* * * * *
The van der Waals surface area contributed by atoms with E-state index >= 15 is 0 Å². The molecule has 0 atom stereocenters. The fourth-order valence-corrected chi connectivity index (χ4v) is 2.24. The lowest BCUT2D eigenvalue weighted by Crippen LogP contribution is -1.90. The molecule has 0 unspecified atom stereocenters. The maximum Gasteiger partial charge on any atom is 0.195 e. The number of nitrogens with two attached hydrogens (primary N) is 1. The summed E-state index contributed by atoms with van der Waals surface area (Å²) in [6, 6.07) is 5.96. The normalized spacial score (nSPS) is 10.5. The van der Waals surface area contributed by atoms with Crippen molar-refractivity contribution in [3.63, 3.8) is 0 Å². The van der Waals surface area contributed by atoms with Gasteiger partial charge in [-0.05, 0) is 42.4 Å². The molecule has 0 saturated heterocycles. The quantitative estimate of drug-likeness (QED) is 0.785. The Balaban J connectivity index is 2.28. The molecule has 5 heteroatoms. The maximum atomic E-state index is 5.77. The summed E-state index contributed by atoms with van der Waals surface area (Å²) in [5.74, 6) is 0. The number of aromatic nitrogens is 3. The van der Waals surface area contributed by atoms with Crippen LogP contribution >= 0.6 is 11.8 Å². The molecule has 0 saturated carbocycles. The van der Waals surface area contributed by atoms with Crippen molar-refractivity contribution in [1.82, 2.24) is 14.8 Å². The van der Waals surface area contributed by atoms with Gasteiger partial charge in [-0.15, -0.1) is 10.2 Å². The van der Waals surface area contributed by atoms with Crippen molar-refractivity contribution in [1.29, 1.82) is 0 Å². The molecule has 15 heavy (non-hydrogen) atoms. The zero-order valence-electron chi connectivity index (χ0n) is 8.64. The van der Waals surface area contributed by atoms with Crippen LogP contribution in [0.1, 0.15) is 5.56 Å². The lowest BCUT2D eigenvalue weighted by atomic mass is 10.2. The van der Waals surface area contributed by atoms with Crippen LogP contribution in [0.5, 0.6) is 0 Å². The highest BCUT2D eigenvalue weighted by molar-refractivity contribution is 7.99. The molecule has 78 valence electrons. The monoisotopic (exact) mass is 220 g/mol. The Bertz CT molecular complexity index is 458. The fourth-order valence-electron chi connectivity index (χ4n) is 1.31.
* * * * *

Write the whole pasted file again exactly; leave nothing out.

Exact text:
The van der Waals surface area contributed by atoms with E-state index >= 15 is 0 Å². The molecule has 0 atom stereocenters. The fourth-order valence-corrected chi connectivity index (χ4v) is 2.24. The lowest BCUT2D eigenvalue weighted by Crippen LogP contribution is -1.90. The molecule has 0 unspecified atom stereocenters. The maximum Gasteiger partial charge on any atom is 0.195 e. The number of nitrogens with two attached hydrogens (primary N) is 1. The summed E-state index contributed by atoms with van der Waals surface area (Å²) in [6, 6.07) is 5.96. The normalized spacial score (nSPS) is 10.5. The van der Waals surface area contributed by atoms with Crippen molar-refractivity contribution in [3.63, 3.8) is 0 Å². The van der Waals surface area contributed by atoms with Gasteiger partial charge in [-0.05, 0) is 42.4 Å². The molecule has 0 saturated heterocycles. The quantitative estimate of drug-likeness (QED) is 0.785. The Balaban J connectivity index is 2.28. The molecule has 5 heteroatoms. The maximum atomic E-state index is 5.77. The summed E-state index contributed by atoms with van der Waals surface area (Å²) in [5.74, 6) is 0. The number of aromatic nitrogens is 3. The van der Waals surface area contributed by atoms with Crippen LogP contribution >= 0.6 is 11.8 Å². The molecule has 0 saturated carbocycles. The van der Waals surface area contributed by atoms with Crippen molar-refractivity contribution in [1.82, 2.24) is 14.8 Å². The van der Waals surface area contributed by atoms with Gasteiger partial charge in [-0.15, -0.1) is 10.2 Å². The van der Waals surface area contributed by atoms with Crippen molar-refractivity contribution in [1.29, 1.82) is 0 Å². The molecule has 15 heavy (non-hydrogen) atoms. The zero-order valence-electron chi connectivity index (χ0n) is 8.64. The van der Waals surface area contributed by atoms with Crippen LogP contribution in [0.1, 0.15) is 5.56 Å². The lowest BCUT2D eigenvalue weighted by atomic mass is 10.2. The van der Waals surface area contributed by atoms with Crippen LogP contribution in [0.5, 0.6) is 0 Å². The highest BCUT2D eigenvalue weighted by molar-refractivity contribution is 7.99. The molecule has 78 valence electrons. The monoisotopic (exact) mass is 220 g/mol. The Bertz CT molecular complexity index is 458. The fourth-order valence-electron chi connectivity index (χ4n) is 1.31.